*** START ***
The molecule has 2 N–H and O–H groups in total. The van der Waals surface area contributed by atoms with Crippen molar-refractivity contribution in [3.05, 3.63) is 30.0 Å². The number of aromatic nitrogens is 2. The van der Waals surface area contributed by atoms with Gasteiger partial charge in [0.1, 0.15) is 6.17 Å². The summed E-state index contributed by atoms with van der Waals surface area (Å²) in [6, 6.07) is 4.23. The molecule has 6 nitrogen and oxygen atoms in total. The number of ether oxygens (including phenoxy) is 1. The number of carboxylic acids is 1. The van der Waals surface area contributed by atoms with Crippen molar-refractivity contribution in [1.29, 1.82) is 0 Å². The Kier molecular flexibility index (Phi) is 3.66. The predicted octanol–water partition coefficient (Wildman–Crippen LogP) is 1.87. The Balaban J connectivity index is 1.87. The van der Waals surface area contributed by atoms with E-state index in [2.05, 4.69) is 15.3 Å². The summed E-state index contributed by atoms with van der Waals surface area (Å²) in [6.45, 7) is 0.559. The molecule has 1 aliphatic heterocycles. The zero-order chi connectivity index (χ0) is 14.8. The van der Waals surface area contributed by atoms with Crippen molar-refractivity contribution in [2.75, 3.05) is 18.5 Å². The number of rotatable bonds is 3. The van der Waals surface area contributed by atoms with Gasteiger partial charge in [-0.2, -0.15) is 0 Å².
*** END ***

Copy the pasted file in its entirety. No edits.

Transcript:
The molecule has 2 N–H and O–H groups in total. The van der Waals surface area contributed by atoms with Crippen molar-refractivity contribution in [3.05, 3.63) is 30.0 Å². The number of aromatic nitrogens is 2. The van der Waals surface area contributed by atoms with Gasteiger partial charge in [0.1, 0.15) is 6.17 Å². The summed E-state index contributed by atoms with van der Waals surface area (Å²) in [6, 6.07) is 4.23. The molecule has 6 nitrogen and oxygen atoms in total. The number of ether oxygens (including phenoxy) is 1. The number of carboxylic acids is 1. The van der Waals surface area contributed by atoms with Crippen molar-refractivity contribution in [1.29, 1.82) is 0 Å². The Kier molecular flexibility index (Phi) is 3.66. The predicted octanol–water partition coefficient (Wildman–Crippen LogP) is 1.87. The Balaban J connectivity index is 1.87. The van der Waals surface area contributed by atoms with E-state index in [2.05, 4.69) is 15.3 Å². The summed E-state index contributed by atoms with van der Waals surface area (Å²) in [6.45, 7) is 0.559. The molecule has 1 aliphatic heterocycles. The zero-order chi connectivity index (χ0) is 14.8. The van der Waals surface area contributed by atoms with Crippen molar-refractivity contribution in [2.75, 3.05) is 18.5 Å². The number of rotatable bonds is 3. The van der Waals surface area contributed by atoms with Gasteiger partial charge in [-0.2, -0.15) is 0 Å².